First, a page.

The deadline to sign up for Obamacare is nearing, but well over a 100,000 Oklahomans will remain uninsured and not because they choose to. It's all because of a "coverage gap" between Medicaid and insurance that's affordable.
A US Supreme Court decision last year that said states could not be forced to expand Medicaid. And Oklahoma is one of 26 states that decided not to.
When sign up for Obamacare began last year Melissa Rodriguez thought she was finally going to get health insurance.
"Yeah, I really thought I was going to be able to get it," she said.
But when she went to sign up she was told she didn't qualify for Medicaid. And to pay out of pocket?
"Almost, two, no, three hundred just for myself," she says
Those from 100% of the poverty line (about $11,500 for an individual) and up to about 400% of the poverty line ($46,000 for an individual) may qualify for tax credits to help pay for insurance premiums.
Some people already had an income low enough they qualify for Medicaid. The Affordable Care Act was designed to expand Medicaid to cover those in the middle. But here in Oklahoma, we opted not to do that.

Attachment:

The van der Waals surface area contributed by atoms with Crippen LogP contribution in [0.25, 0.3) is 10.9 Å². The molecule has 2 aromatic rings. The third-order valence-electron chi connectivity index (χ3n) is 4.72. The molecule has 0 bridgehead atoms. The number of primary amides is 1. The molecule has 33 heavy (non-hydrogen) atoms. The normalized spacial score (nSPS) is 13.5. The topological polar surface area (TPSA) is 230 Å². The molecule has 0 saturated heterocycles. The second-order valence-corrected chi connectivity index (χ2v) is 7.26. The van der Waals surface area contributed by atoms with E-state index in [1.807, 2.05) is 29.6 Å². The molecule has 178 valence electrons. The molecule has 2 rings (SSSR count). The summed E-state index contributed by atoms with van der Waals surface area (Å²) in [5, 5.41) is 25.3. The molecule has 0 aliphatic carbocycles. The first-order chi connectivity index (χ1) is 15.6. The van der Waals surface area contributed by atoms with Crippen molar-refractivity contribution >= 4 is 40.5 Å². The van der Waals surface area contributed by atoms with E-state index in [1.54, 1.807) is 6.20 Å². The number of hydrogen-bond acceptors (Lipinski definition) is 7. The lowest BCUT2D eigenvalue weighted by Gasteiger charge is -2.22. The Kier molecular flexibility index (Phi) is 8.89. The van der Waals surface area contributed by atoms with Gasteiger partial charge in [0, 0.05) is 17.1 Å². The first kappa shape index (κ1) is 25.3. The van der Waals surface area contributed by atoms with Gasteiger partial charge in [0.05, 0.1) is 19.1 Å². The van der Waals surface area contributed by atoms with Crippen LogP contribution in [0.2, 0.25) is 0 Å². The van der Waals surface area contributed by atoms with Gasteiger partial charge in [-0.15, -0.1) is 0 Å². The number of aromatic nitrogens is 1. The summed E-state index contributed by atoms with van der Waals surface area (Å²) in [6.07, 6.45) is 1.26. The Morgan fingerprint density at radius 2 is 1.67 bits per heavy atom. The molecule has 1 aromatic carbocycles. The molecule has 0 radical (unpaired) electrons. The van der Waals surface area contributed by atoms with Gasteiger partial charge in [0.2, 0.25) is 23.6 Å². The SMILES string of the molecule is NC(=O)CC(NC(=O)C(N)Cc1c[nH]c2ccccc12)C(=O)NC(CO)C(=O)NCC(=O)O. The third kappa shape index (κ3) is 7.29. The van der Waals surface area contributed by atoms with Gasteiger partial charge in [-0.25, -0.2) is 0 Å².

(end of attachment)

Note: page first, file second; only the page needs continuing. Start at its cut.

Obamacare Navigator Lordes Chapa says about 20% of people who come to her for help can't get insurance for this reason.
"They know they're not going to be penalized, but their situation is they stay the same as in the beginning,"
And that's the case for Melissa.
"I still don't have insurance. So if I ever get sick it's coming out of my pocket," she says.
In her state of the state address, Gov. Mary Fallin said the state didn't expand Medicaid because she didn't want to put the nation further into debt or place Oklahoma on a fiscally unsound path.
Many Oklahomans still have questions about Obamacare and the March 31 deadline to get health insurance. On Thursday, News 9 and OETA will have a panel of experts answering your questions about the law and how to get covered, if you need it.
Call our Health Care Hotline. Lines are ONLY open Thursday between 4 p.m. and 7 p.m.